A theocracy is a government that bases its laws on the rules of the associated religion. Also, the leaders of a theocracy rule with an assumed religious authority or divine right. In some cases, they are believed to be divine themselves.
A parliamentary democracy, like that of Great Britain, is a system of government in which citizens vote for their representatives in parliament. Once the parliament has been elected, the party with the largest number of representatives chooses a leader, typically called either the chancellor or, as in the case of Great Britain, the prime minister.
Democratic republics, like that of the United States, are representative democracies. People elect representatives to a legislative body, who are then expected to vote based on the needs of their constituencies.
A dictatorship is an authoritarian government in which the citizens do not have a say in the running of their country. In this form of government, the dictator maintains all the power. In dictatorships, either no elections are held or the elections that are held are not fair and are only designed to provide the appearance of popular support. Oftentimes control of the populous is done through the use of force.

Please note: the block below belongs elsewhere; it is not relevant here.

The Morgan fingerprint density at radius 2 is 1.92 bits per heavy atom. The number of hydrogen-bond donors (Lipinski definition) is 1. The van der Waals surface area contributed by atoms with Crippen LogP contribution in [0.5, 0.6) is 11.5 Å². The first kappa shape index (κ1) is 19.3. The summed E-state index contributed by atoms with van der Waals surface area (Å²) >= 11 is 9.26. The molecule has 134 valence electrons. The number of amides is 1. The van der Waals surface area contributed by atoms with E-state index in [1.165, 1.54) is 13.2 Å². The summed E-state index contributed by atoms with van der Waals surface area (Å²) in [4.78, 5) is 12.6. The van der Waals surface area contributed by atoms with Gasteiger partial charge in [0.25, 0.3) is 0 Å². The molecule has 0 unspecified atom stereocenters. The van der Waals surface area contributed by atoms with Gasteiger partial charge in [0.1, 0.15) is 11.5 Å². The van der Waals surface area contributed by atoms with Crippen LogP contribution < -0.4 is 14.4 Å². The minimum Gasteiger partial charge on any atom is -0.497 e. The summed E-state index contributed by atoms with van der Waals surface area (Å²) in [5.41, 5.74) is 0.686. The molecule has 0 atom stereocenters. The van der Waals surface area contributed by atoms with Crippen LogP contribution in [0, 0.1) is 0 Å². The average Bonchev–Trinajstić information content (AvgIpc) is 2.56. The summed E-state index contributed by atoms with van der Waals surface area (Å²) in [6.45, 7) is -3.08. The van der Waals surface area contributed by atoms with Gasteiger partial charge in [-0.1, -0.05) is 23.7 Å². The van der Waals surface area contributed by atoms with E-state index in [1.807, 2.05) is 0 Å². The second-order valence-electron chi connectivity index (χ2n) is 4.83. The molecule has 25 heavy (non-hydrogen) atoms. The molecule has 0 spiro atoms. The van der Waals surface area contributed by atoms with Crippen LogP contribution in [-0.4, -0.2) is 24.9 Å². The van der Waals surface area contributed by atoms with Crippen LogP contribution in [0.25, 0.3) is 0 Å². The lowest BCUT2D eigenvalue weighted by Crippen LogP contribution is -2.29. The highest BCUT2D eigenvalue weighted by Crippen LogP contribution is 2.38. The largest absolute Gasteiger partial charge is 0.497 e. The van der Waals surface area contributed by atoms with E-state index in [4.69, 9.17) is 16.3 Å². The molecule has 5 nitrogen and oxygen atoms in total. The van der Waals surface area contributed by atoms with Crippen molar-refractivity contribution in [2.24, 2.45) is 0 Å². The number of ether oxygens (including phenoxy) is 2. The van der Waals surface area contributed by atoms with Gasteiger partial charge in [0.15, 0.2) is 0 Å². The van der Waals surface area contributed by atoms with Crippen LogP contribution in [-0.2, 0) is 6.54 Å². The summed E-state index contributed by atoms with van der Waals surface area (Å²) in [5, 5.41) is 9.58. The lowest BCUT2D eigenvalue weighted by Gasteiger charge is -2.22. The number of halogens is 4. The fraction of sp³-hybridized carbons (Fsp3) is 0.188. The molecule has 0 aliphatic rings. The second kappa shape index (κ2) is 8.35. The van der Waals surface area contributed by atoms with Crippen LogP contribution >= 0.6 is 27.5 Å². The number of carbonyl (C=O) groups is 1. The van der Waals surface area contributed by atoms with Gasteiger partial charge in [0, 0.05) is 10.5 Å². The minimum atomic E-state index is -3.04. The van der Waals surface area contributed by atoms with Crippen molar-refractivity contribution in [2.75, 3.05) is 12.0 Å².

A monarchy is a government headed by a single person, usually a king or queen, who is the head of state and the sovereign ruler of the country. Typically, the title is passed down through family ties and the people of the country do not have a voice in choosing their head of state. In some cases, a monarchy is combined with a parliamentary democracy, as in Great Britain, where the monarch is the head of state and the prime minister is the head of government. This is called a constitutional monarchy.
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